The freedom of believers from condemnation. (1-9) Their privileges as being the children of God. (10-17) Their hopeful prospects under tribulations. (18-25) Their assistance from the Spirit in prayer. (26,27) Their interest in the love of God. (28-31) Their final triumph, through Christ. (32-39)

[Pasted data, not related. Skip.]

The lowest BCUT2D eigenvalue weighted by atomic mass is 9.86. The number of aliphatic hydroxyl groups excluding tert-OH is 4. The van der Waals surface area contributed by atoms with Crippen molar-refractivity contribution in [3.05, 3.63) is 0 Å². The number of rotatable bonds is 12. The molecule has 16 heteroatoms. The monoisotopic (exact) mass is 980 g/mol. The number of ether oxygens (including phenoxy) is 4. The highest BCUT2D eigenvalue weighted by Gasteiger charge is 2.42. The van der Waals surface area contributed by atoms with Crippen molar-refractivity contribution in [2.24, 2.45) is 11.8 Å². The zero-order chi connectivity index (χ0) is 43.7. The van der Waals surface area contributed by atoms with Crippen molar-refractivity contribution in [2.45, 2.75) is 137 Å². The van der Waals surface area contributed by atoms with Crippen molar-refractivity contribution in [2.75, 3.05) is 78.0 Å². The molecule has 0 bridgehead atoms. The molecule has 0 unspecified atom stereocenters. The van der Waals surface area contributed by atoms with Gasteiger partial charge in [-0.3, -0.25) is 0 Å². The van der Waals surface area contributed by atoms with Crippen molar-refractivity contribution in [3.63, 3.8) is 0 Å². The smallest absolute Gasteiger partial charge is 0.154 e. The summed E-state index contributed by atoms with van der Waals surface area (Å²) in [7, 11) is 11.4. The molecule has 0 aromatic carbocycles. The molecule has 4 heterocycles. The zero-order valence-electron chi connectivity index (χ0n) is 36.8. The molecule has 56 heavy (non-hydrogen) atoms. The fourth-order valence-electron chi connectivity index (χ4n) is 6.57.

Verses 1-9 Believers may be chastened of the Lord, but will not be condemned with the world. By their union with Christ through faith, they are thus secured. What is the principle of their walk; the flesh or the Spirit, the old or the new nature, corruption or grace? For which of these do we make provision, by which are we governed? The unrenewed will is unable to keep any commandment fully. And the law, besides outward duties, requires inward obedience. God showed abhorrence of sin by the sufferings of his Son in the flesh, that the believer's person might be pardoned and justified. Thus satisfaction was made to Divine justice, and the way of salvation opened for the sinner. By the Spirit the law of love is written upon the heart, and though the righteousness of the law is not fulfilled by us, yet, blessed be God, it is fulfilled in us; there is that in all true believers, which answers the intention of the law. The favour of God, the welfare of the soul, the concerns of eternity, are the things of the Spirit, which those that are after the Spirit do mind. Which way do our thoughts move with most pleasure? Which way go our plans and contrivances? Are we most wise for the world, or for ( 1 Timothy. 5:6 ) sanctified soul is a living soul; and that life is peace. The carnal mind is not only an enemy to God, but enmity itself. The carnal man may, by the power of Divine grace, be made subject to the law of God, but the carnal mind never can; that must be broken and driven out. We may know our real state and character by inquiring whether we have the Spirit of God and Christ, or not, ver. 9. Ye are not in the flesh, but in the Spirit. Having the Spirit of Christ, means having a turn of mind in some degree like the mind that was in Christ Jesus, and is to be shown by a life and conversation suitable to his precepts and example.